• 02 APR 13
    • 2

    Telstra Chief’s wish list for a future where even the garbage bins are smart

    Some years ago Australia’s asbestos mining magnate Lang Hancock suggested a good way to dispose of radioactive waste was to make garbage bins out of the stuff – the idea being that the radiation would keep the flies down!

    Not to be outdone by Hancock for great ideas on what to do with garbage bins, Telstra’s current tech boss Dr Hugh Bradlow sees a smart future where even the humble garbage bin will be wi-fi enabled and be able to keep track of what you throw out and send you a replacement shopping list on your smart phone. Its just part of what he calls “immerse technology” where all our varied devices will be able to talk to each other and help direct our lives. Of course this brave new world will also be immersing our descendents in a sea of ever-increasing microwave emissions.

    As for possible health effects, however, Telstra is on to that too – as a silent controlling partner in the Australian RF bioeffects research effort. Some would call that a monumental conflict of interest but others as just a good business move to protect the corporation’s bottom line.

    Don

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    Smart people well connected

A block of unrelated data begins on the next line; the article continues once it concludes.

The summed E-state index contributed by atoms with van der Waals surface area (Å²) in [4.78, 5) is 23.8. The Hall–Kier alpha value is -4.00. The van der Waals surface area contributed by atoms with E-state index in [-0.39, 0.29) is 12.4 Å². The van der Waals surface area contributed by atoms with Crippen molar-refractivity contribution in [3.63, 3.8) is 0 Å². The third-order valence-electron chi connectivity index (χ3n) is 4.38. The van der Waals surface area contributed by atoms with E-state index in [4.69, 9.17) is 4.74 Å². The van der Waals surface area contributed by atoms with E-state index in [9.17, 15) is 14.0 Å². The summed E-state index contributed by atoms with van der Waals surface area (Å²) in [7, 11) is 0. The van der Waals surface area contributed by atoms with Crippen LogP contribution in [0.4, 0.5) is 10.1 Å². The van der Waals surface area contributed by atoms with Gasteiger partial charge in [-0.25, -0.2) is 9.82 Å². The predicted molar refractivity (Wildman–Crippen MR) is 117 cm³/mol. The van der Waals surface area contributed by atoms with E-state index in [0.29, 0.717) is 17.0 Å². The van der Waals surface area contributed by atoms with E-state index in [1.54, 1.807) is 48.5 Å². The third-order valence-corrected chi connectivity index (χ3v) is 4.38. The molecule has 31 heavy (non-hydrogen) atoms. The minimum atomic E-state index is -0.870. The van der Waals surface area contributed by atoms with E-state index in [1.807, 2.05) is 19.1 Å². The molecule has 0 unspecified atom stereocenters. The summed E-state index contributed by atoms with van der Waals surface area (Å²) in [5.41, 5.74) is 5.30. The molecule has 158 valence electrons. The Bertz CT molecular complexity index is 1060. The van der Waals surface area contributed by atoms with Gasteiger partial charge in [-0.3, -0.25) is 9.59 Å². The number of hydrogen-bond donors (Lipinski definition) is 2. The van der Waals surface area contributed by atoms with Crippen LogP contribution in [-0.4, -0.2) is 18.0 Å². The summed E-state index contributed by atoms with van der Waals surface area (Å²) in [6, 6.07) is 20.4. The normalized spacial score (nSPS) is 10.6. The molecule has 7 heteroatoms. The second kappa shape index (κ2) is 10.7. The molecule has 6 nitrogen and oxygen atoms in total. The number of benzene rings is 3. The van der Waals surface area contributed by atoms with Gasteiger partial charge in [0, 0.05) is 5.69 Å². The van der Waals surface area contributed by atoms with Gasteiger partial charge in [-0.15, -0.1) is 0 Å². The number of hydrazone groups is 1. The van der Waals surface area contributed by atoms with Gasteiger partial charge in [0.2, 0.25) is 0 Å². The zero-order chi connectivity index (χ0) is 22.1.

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    TECH WAVE

    Dr Bradlow’s predictions: BY 2020, Australians will be have personal digital concierges running their homes, newspaper tablets to roll up and put in their pockets and rubbish bins that create a shopping list when people discard empties.

    At least that is the vision of Telstra’s chief technology officer Dr Hugh Bradlow, who has made a series of digital predictions.

    Dr Bradlow admitted his predictions were speculation but were based on technologies either available today or on their way, like Google’s Glass spectacles, Samsung’s watch and digital wallets.

    ‘‘I can say with almost certainty that any technology that’s going to be around in 2020, I will know about it today.’’

    ‘‘The thing I can never tell is the human behaviour reaction.’’

    Dr Bradlow summed up living in 2020 as the age of ‘‘immersive technology’’ where every device in the home, office, cars and wider environment can speak to each other.

    Electronic communication between people and devices is dramatically increasing. Telstra said there were 50 million connections in Australia between people and devices.

    By 2020, there will be 240 million connections, and by 2030 that figure will rise to 1 trillion.

    Dr Bradlow said that by 2020 Australians would be living in a digital economy with ‘‘sensors that drive smart bodies, smart homes, smart transport and smart environment’’.

    Dr Bradlow said one of the biggest changes in the future will be the way we shop, with Roy Morgan research finding eBay is already Australia’s largest shopping mall.

    ‘‘You’ll walk into a store, tap your phone on a box and it will say you can get that for $3 cheaper online or there’s a store 100 yards down the road that has it for $2 cheaper,’’ he said.

    Dr Bradlow said many of the challenges were less to do with technology and more to do with the way we interact with those technologies and the implications on areas such as privacy.

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